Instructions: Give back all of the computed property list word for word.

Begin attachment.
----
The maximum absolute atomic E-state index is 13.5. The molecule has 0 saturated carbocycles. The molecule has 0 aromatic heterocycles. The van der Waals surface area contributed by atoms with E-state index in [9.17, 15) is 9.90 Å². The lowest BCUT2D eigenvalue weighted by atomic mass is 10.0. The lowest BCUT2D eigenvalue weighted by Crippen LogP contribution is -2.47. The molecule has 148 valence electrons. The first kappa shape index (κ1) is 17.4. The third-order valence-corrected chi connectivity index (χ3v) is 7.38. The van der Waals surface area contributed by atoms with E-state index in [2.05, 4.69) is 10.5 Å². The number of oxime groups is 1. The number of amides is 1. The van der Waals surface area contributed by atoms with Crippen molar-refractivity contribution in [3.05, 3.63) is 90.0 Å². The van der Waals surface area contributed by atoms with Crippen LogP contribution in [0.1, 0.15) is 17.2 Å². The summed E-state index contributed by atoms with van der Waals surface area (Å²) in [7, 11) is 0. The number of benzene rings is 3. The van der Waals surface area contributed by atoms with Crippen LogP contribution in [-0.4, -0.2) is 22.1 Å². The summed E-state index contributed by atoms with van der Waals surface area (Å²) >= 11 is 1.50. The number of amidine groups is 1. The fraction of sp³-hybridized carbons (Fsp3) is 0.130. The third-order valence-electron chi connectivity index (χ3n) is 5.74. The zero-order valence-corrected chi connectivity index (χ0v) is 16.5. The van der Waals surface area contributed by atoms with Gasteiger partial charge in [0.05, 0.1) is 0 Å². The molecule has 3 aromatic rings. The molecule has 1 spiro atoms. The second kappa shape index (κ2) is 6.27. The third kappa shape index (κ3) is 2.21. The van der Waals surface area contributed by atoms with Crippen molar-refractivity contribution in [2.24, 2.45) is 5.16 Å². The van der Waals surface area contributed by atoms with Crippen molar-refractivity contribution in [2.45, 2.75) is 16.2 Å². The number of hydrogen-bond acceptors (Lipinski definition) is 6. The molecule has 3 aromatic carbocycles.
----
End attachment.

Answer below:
The maximum absolute atomic E-state index is 13.5. The molecule has 0 saturated carbocycles. The molecule has 0 aromatic heterocycles. The van der Waals surface area contributed by atoms with E-state index in [9.17, 15) is 9.90 Å². The lowest BCUT2D eigenvalue weighted by atomic mass is 10.0. The lowest BCUT2D eigenvalue weighted by Crippen LogP contribution is -2.47. The molecule has 148 valence electrons. The first kappa shape index (κ1) is 17.4. The third-order valence-corrected chi connectivity index (χ3v) is 7.38. The van der Waals surface area contributed by atoms with E-state index in [2.05, 4.69) is 10.5 Å². The number of oxime groups is 1. The number of amides is 1. The van der Waals surface area contributed by atoms with Crippen molar-refractivity contribution in [3.05, 3.63) is 90.0 Å². The van der Waals surface area contributed by atoms with Crippen LogP contribution in [0.1, 0.15) is 17.2 Å². The summed E-state index contributed by atoms with van der Waals surface area (Å²) in [7, 11) is 0. The number of benzene rings is 3. The van der Waals surface area contributed by atoms with Crippen LogP contribution in [-0.4, -0.2) is 22.1 Å². The summed E-state index contributed by atoms with van der Waals surface area (Å²) >= 11 is 1.50. The number of amidine groups is 1. The fraction of sp³-hybridized carbons (Fsp3) is 0.130. The third-order valence-electron chi connectivity index (χ3n) is 5.74. The zero-order valence-corrected chi connectivity index (χ0v) is 16.5. The van der Waals surface area contributed by atoms with Gasteiger partial charge in [0.05, 0.1) is 0 Å². The molecule has 3 aromatic rings. The molecule has 1 spiro atoms. The second kappa shape index (κ2) is 6.27. The third kappa shape index (κ3) is 2.21. The van der Waals surface area contributed by atoms with Crippen molar-refractivity contribution in [2.24, 2.45) is 5.16 Å². The van der Waals surface area contributed by atoms with Crippen molar-refractivity contribution in [2.45, 2.75) is 16.2 Å². The number of hydrogen-bond acceptors (Lipinski definition) is 6. The molecule has 3 aromatic carbocycles.